Preserving Durga Saptashati manuscripts

The Indira Gandhi National Centre for the Arts, established by the Ministry of Culture, is a centre encompassing the study and experience of all the arts – each form with its own integrity, yet within a dimension of mutual interdependence, interrelated with nature, social structure, and cosmology. Being a premier institute of art and Indian culture, IGNCA is a home to many significant Indian heritages and precious memories which have been preserved by them with care. Through diverse programs of research, publication, training, creative activities and performance, the IGNCA has placed the arts within the context of the natural and human environment.


IGNCA is a custodian of various heritage artwork as well as some of the oldest manuscripts from ancient times. These very important manuscripts have been digitized by IGNCA and the only way they could store the digital version was by constantly migrating the digital data. They were looking for a passive storage solution which would ensure availability of these manuscripts for centuries to come and benefit the future generations. Piql presented them with a solution to embed the digital data on Piqlfilm and preserve it for centuries with no migration or active management requirement. As a pilot project IGNCA along with Ministry of Culture chose Durga Saptashati Manuscripts to be put on Piql film and stored for eternity in the Arctic World Archive. These manuscripts are estimated to be composed between 400 and 600 AD. The digital images of the Durga Saptashati are now safely stored on Piqlfilm in the Arctic Mountaints as a part of the World Memory treasure.


The Durga Saptashati (Devi Mahatmya) literally means the ‘Glory of the Goddess’. It is a revered Sanskrit text describing the Goddess as the supreme power and creator of the universe. It is embedded in the Markandeya Purana, and estimated to have been composed between 400 and 600 AD. It is also known as the Chandi Patha. The text contains 700 verses arranged into thirteen chapters. Along with Devi-Bhagavata Purana and Shakta Upanishads such as the Devi Upanishad, it is one of the most important texts of Shaktism (goddess) tradition within Hinduism.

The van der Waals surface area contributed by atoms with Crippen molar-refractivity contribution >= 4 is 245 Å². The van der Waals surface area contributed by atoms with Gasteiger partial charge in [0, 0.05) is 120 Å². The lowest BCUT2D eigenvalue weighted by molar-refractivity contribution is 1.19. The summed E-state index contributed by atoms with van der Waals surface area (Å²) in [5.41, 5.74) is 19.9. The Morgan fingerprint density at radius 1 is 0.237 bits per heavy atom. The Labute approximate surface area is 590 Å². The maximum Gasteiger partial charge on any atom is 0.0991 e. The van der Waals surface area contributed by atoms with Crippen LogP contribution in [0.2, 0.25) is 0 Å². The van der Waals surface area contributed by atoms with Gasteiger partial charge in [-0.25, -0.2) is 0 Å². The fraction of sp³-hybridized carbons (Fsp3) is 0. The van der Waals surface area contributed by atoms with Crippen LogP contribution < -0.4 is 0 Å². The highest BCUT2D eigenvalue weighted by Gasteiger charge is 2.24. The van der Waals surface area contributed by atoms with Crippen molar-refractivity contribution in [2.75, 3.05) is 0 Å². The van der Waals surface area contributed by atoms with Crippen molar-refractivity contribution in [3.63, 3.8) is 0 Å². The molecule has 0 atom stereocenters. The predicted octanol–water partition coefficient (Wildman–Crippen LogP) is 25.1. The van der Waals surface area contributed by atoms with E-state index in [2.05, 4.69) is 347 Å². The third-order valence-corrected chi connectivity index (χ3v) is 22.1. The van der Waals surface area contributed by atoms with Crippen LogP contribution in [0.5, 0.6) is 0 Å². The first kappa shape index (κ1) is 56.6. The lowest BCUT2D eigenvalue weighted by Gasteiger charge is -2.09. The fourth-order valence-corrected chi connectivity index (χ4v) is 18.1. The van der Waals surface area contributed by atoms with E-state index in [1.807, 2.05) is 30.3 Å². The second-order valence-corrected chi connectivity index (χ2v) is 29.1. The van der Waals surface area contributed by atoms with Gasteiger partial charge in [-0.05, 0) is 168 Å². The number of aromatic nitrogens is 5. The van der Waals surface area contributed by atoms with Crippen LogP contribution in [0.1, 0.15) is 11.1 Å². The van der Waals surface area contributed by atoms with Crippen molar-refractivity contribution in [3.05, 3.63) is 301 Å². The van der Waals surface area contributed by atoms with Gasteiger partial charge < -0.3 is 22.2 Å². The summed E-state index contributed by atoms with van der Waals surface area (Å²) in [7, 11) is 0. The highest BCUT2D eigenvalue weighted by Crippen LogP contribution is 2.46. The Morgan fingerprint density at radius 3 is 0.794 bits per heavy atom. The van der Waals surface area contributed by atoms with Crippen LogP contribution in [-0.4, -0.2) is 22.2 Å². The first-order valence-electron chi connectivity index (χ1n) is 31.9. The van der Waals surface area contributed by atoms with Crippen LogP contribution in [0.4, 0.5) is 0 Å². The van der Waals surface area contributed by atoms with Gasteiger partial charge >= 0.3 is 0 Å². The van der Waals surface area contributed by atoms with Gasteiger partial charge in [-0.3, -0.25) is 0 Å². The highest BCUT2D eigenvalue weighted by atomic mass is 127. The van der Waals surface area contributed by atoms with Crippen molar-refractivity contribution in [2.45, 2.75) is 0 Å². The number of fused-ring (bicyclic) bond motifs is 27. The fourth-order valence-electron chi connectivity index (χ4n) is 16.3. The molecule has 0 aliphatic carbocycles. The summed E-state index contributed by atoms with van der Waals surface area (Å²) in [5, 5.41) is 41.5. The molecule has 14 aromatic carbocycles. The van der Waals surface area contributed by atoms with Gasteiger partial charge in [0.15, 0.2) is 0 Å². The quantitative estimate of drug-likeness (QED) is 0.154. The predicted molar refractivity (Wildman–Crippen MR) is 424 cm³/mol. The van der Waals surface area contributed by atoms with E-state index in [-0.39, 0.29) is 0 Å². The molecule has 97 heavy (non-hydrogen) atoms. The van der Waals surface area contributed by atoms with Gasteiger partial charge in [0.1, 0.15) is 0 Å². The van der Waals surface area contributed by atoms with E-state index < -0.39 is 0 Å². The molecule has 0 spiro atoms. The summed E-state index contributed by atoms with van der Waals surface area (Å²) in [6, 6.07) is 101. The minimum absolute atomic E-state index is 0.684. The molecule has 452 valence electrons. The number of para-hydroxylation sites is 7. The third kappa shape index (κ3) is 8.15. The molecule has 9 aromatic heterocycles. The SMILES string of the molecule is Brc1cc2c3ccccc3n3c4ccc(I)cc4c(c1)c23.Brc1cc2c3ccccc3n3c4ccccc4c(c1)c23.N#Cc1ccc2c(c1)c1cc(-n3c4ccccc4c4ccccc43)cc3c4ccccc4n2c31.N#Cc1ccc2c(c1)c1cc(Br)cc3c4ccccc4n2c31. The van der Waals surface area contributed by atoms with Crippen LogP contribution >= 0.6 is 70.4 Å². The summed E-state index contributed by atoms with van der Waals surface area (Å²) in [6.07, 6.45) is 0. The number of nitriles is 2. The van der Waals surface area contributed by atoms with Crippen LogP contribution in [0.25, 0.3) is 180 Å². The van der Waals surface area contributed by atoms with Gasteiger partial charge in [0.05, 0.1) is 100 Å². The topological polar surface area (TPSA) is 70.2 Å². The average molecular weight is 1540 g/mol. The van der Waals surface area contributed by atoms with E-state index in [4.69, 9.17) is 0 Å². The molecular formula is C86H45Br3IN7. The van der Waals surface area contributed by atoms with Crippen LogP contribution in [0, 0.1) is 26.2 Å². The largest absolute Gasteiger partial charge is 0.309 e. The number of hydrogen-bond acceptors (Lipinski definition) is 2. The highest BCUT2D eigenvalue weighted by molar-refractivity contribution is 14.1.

The Durga Saptashati (Devi Mahatmya) describes a storied battle between good and evil, where the Devi manifesting as goddess Durga leads the forces of good against the demon Mahishasura—the goddess is very angry and ruthless, and the forces of good win. In peaceful prosperous times, states the text, the Devi manifests as Lakshmi, empowering creation and happiness. The verses of this story also outline a philosophical foundation wherein the ultimate reality (Brahman in Hinduism) is female. The text is one of the earliest extant complete manuscripts from the Hindu traditions which describes reverence and worship of the feminine aspect of God.


Durga Saptashati Manuscripts were shared with Piql by IGNCA where we did all the necessary quality checks and then these Manuscripts were printed digitally on to piqlFilm. The data was then stored in Arctic World Archive during the ceremony held on September 23, 2021, located deep inside a mountain on the arctic island of Svalbard, Norway. This vault is one of the safest locations in the world for storing data as it is built to endure the test of time, safe from natural and man-made disasters.

Data stored here can last for centuries with guaranteed future accessibility. Ensuring that the valuable data stored is safely carried on into the distant future for the benefit of future generations.

Depositing Durga Saptashati -Ancient Rare Manuscripts in the Arctic World Archive is a very significant event in the Indian Heritage Preservation as Durga Saptashati is one of the most important Scripture especially with respect to Hindu traditions.

Professor (Dr.) Ramesh C Gaur Dean & Head Kalanidhi Division